I’ll preface this by saying I haven’t studied this directly. But I’m not sure memes are as pervasive as we think they are. The reason is that it actually takes some shared knowledge or some developed understanding to memes to start to really work. There’s the [NBA star] Kevin Durant You the Real MVP meme. That’s an interesting one because you have to know who Kevin Durant is, you have to know his had this very tearful award speech. You have to have some background to that. The more narrow the background that you need [to understand a joke], the harder it is to make it generally funny.


Know Your Meme


Know Your Meme

It keeps coming back to this notion of segmentation. When you and I laugh at something, it says we see the world in the same way. We have similar experiences, we’re from a similar culture, we have similar values, lifestyle, etc.

The Cheezburger Network is huge. It gets hundreds of millions of unique pageviews. It has at least 50 different websites; it very clearly is a network. It recognizes that not everybody likes LOLcats. It seems like everyone likes LOLcats because they seem to be everywhere, but it’s just that there are a small number of people who really, really like LOLcats.

It’s hard to get an accurate sense of scale on the Internet when one person is sending out 200 LOLcats and another person is writing one joke. Is this all the work of one person or 200?

What’s interesting about memes is that they don’t just have one producer. Someone might start it. But then it becomes the crowd’s, so that amplifies it. There’s not one person in his basement turning out Kevin Durant meme after Kevin Durant meme. Memes become bigger than Louis C.K. jokes or Key & Peele sketches because there’s one Key & Peele and there’s only one Louis C.K.. They can only produce so much content. But a meme… Once the template is out there, hundreds, thousands, tens of thousands of people can create them. That makes it seem like there are a lot more of them then there is any other style, because any other sort of joke is more connected to the individual [telling it].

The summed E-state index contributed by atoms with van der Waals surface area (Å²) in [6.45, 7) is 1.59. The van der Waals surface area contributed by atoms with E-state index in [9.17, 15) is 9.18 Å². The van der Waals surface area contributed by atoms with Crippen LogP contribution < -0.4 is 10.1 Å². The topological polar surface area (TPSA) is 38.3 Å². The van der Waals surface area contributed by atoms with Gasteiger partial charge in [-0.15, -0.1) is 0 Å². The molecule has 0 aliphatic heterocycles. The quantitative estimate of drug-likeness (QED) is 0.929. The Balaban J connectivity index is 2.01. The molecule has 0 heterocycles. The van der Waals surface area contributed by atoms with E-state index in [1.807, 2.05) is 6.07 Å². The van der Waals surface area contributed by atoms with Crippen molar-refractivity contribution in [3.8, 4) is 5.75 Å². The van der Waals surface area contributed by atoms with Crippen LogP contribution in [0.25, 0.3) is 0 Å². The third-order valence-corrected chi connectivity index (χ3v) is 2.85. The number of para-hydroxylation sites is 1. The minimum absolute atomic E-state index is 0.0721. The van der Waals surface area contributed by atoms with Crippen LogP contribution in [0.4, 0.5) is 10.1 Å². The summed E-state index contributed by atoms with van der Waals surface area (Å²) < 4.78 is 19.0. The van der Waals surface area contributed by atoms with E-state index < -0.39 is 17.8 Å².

“I wrote a blog post about the Success Kid meme and the Success Kid’s mom responded to my blog post, which was the most exciting response I’ve ever gotten in a blog post.”

I have looked at one meme. I’m an expert in one meme, the Success Kid. Success Kid is this little kid looking very proud. The Success Kid meme has two elements. At the top, it says something bad and, at the bottom, the copy is that bad thing doesn’t end up being bad. It’s the definition of a benign violation.

e69c3d76aff16d0583ed956fd7b13eba107757571d3684653997c3f0fbf612d1 (1)

Know Your Meme

I wrote a blog post about the Success Kid meme and the Success Kid’s mom responded to my blog post, which was the most exciting response I’ve ever gotten in a blog post.

What did she say?

She said that she liked the benign violation theory, and it pretty much sums up what it’s like to be the mother of Success Kid.

There’s an old adage that insists explaining a joke robs that joke of its humor. As someone who explains jokes for a living, is that true?

In general, the more you’re into an analytical mindset, the less amusing something is. Comedy plays on arousal. When you’re in a detached, intellectual mindset, you’re in a much colder state. You’re not in a hot, aroused state. That doesn’t mean that people can’t appreciate something that’s funny. There’s this phenomenon that grizzled comedy veterans experience, where you’re sitting in the back of a comedy club and the audience is roaring with laughter. You lean over to your friend and say, “That joke was very funny.” Cognitively, you know it’s funny. You recognize it as funny. But emotionally it’s not having the same effect.

Just because analyzing a joke makes it less amusing, doesn’t mean there’s no value in doing it. If you want to become a better comic, you want to analyze jokes. If you want to understand what makes things funny, you have to analyze jokes. You just don’t want the viewing audience at home or in the theater or whatever analyzing jokes. Everything has its place.

Photo via Colleen Morgan/Flickr (CC BY 2.0) | Remix by Jason Reed